• August 14, 2006. On NHK's News Watch 9, it was revealed that the elevator which killed Ichikawa Horosuke had anomalies in its brakes that did not relate to worn out pads. When tests were conducted, it showed that the disc brake was using 20% less current than other brakes of the same model.
  • November 20, 2006. The 'deadly' Schindler elevator that killed Ichikawa has been replaced with a new Mitsubishi Elevator (according to http://search.japantimes.co.jp/cgi-bin/nn20061121a8.html). The mayor of Minato Ward has test-ridden the elevator and residents are reporting a much smoother ride. For the past few months, workers have been working around the clock, replacing the elevator in record time. The other elevator will be replaced by February.

Wider concern[edit]

Public concern over the Minato Ward case has not been limited merely to Schindler elevators. The Asia Times Online reports that in response to a flood of inquiries from customers, including building owners, the third-largest domestic elevator company, Toshiba Elevator and Building Systems Corp. is offering free inspections of their elevators, while Mitsubishi Electric Corp., the leading firm, and Hitachi Ltd, which is the second-largest, are responding to requests on a case-by-case basis.[10] A recent Japanese survey shows that 65% of the students interviewed are uncomfortable with elevators following the Minato incident.[11]

In Hong Kong, following the Minato incident, many news agencies are drawing the similarities between the Minato case and the 2002 Fanling Hong Kong case. Thus, Hong Kong's Public Housing Authority has been questioned about the 33 public estates with Schindler elevators.[12] The Housing Authority has said that all of its elevators are maintained by the original manufacturer (in Hong Kong's case, by "Jardine Schindler", a subsidiary of Jardine Matheson) and all elevators are inspected fully once every week. In comparison, Hong Kong law requires a full annual examination every year, load testing every 5 years, and an inspection every month. Some buildings have inspections every 2 weeks.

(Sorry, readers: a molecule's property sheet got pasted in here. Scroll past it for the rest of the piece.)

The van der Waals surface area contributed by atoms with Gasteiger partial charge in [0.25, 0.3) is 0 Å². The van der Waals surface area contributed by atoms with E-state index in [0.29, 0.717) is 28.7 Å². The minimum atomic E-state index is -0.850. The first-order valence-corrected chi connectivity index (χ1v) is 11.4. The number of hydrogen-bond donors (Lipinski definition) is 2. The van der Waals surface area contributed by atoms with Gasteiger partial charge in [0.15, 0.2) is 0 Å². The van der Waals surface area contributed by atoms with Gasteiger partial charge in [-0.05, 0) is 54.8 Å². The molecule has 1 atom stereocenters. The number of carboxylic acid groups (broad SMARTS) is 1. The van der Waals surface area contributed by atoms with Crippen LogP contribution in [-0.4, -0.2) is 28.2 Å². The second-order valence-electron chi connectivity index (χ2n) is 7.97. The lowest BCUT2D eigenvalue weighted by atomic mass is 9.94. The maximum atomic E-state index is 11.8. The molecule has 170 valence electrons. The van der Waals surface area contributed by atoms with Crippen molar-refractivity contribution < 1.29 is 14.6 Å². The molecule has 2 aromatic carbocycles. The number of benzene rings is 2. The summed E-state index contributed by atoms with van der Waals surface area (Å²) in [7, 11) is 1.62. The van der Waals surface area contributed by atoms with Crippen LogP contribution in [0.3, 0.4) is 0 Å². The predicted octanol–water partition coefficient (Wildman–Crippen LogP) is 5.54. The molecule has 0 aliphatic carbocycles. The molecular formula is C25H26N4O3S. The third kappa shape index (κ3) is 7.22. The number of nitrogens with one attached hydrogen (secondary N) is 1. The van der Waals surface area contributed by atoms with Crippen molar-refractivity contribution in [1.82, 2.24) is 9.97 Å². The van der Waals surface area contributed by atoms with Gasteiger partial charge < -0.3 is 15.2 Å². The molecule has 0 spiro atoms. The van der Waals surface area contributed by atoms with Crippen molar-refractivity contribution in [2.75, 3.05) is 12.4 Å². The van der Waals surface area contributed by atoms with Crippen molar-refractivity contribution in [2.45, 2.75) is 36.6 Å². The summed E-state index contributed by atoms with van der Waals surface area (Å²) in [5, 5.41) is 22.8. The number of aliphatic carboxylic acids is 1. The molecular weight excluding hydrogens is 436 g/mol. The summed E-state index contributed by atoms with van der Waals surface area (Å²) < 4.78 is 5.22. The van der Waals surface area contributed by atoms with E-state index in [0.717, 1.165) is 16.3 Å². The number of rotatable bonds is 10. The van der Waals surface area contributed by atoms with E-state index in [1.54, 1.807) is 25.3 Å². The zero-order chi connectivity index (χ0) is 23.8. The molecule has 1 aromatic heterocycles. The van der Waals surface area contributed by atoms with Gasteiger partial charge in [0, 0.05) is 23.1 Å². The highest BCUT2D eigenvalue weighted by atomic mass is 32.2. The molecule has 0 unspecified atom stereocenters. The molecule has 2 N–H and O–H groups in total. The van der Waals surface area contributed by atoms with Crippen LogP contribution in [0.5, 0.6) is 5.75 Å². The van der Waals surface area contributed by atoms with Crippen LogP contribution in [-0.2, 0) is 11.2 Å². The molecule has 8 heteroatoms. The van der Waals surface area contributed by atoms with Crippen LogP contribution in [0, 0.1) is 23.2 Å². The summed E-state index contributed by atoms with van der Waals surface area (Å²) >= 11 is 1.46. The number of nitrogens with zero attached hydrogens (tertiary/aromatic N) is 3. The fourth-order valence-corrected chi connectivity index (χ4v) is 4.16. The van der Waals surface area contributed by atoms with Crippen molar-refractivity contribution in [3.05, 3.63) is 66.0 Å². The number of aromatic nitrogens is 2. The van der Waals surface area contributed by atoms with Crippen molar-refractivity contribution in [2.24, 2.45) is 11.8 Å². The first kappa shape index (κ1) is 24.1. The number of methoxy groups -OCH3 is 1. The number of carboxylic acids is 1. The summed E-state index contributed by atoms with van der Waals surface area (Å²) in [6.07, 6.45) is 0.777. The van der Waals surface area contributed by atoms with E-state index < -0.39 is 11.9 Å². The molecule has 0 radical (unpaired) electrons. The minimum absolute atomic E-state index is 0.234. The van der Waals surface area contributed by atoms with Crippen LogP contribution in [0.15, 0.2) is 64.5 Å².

On July 20, 2006, it was reported by Asahi, one of Japan's largest newspapers, that an increasing number of software problems have been spotted, leading to 113 elevators requiring a software replacement (as of July 20) - Source: http://www.asahi.com/national/update/0720/TKY200607200560.html.

Multiple accidents involving Schindler products have continued to happen in Japan. See List of accidents and controversies in Japan

References[edit]

  1. ^ (In Japanese)[dead link]
  2. ^ The Yomiuri Shimbun, "459 Schindler lift problems found", 2006.http://www.yomiuri.co.jp/dy/national/20060610TDY01003.htm
  3. ^ [1][dead link]
  4. ^ Shimbin, Y., "Lift probe frustrated by service bodies / Housing corp., maintenance firms, manufacturer uncooperative, blame each other" Daily Yomiuri Online, 2006. http://www.yomiuri.co.jp/dy/national/20060611TDY02009.htm
  5. ^ "(Subscription required)". Search.japantimes.co.jp. 2006-06-15. Retrieved 2011-04-26. 
  6. ^ (source in Japanese)[dead link]
  7. ^ The Yomiuri Shimbun, "Police pin lift death on brakes", 2006 http://www.yomiuri.co.jp/dy/national/20060618TDY02012.htm
  8. ^ (source in Japanese)[dead link]
  9. ^ The Yomiuri Shimbun, "More Schindler door problems come to light", 2006 http://www.yomiuri.co.jp/dy/national/20060705TDY02005.htm
  10. ^ Jun 13, 2006 (2006-06-13). "Asia Times Online :: Japan News and Japanese Business and Economy". Atimes.com. Retrieved 2011-04-26. 
  11. ^ "(in Japanese)". News.livedoor.com. Retrieved 2011-04-26. 
  12. ^ (in Chinese)